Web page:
With Brazil gripped by a crack epidemic, the authorities have launched a series of controversial initiatives. Since the start of last year, São Paulo has introduced street clearance operations by police, increased funds for rehabilitation centres and, most recently, focused more on judicial intervention and involuntary treatment. Critics argue that the policies are haphazard, shift with the political winds, often violate the rights of the users and may be driven by business demands to clean up a piece of potentially valuable land.
São Paulo’s Cracolândia was Brazil’s first and is still its biggest. It is home to 2,000 addicts. But most Brazilian cities now have similar districts. Recent studies put the country’s crack-using population at 1m-1.2m, the world’s largest. Some city governments have used strong-arm tactics against the crack epidemic—with little effect other than to fill prisons, which have more than twice as many inmates as a decade ago.
Remarkable drug policy developments are taking place in Latin America. This is not only at the level of political debate, but is also reflected in actual legislative changes in a number of countries. All in all there is an undeniable regional trend of moving away from the ‘war on drugs’. This briefing explains the background to the opening of the drug policy debate in the region, summarises the most relevant aspects of the ongoing drug law reforms in some countries, and makes a series of recommendations that could help to move the debate forward in a productive manner.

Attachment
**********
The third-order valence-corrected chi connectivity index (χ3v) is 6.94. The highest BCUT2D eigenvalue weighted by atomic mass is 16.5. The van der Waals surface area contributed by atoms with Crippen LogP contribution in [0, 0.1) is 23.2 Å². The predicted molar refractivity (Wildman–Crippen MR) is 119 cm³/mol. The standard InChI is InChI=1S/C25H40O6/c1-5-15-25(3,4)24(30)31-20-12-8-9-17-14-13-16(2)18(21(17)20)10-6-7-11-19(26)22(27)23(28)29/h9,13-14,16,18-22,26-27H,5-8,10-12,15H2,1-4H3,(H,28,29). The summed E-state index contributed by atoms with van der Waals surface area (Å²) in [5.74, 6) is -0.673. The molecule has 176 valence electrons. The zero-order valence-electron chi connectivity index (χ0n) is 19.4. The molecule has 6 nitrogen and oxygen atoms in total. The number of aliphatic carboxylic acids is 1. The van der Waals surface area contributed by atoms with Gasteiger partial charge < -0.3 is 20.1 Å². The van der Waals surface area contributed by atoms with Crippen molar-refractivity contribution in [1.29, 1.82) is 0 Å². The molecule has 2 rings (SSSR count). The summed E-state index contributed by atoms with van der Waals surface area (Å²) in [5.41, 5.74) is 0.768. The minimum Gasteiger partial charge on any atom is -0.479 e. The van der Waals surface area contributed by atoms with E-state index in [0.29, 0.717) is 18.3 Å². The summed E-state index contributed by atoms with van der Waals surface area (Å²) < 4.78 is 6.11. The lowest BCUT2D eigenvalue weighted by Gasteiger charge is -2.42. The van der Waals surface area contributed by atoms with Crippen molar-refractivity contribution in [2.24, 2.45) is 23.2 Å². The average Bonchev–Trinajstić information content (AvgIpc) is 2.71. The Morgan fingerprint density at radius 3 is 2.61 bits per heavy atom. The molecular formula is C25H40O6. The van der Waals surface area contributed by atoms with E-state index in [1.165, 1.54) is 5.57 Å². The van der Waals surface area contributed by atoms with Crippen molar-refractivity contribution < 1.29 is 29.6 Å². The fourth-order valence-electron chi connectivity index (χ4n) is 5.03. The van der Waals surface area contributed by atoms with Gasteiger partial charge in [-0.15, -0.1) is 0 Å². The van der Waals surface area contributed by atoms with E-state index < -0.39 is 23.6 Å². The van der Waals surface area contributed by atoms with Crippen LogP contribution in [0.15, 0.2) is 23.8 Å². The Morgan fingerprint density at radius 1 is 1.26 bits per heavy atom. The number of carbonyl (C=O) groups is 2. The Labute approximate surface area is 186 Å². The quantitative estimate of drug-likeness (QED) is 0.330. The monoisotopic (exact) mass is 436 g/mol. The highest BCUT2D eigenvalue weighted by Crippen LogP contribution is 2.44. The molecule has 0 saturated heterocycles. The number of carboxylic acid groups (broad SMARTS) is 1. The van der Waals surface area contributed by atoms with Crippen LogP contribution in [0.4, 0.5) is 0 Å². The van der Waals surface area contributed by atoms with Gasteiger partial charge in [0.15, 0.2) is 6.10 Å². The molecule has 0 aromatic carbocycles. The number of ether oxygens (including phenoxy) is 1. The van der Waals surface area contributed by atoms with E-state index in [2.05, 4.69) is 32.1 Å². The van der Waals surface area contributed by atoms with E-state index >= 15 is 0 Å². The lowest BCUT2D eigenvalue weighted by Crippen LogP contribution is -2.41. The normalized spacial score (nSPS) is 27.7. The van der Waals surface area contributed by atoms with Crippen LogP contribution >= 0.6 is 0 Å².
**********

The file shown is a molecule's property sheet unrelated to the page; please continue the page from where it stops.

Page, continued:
At the upcoming Summit of the Americas, President Dilma has an unprecedented opportunity to contribute to building a new architecture for global drug policy. She can make a decisive break with the past. A new approach would emphasize public health, social justice and cultures of peace rather than repression, enforcement and war. If Brazil is to consolidate its international legitimacy and position as promoter of human rights, it needs to adopt more humane policies back home.
The Ministry of Justice in Brazil announced the results of research that show that there are too many people behind bars in Brazil for drug trafficking. The Ministry subsequently recommended a review of drug legislation in light of the data and in support of human rights, seems to indicate that things are changing, or at least that change is in the air for drug policy in the nation. The study was a joint project of the Federal University of Rio de Janeiro, UFRJ, and the University of Brasília UnB, coordinated by Luciana Boiteux.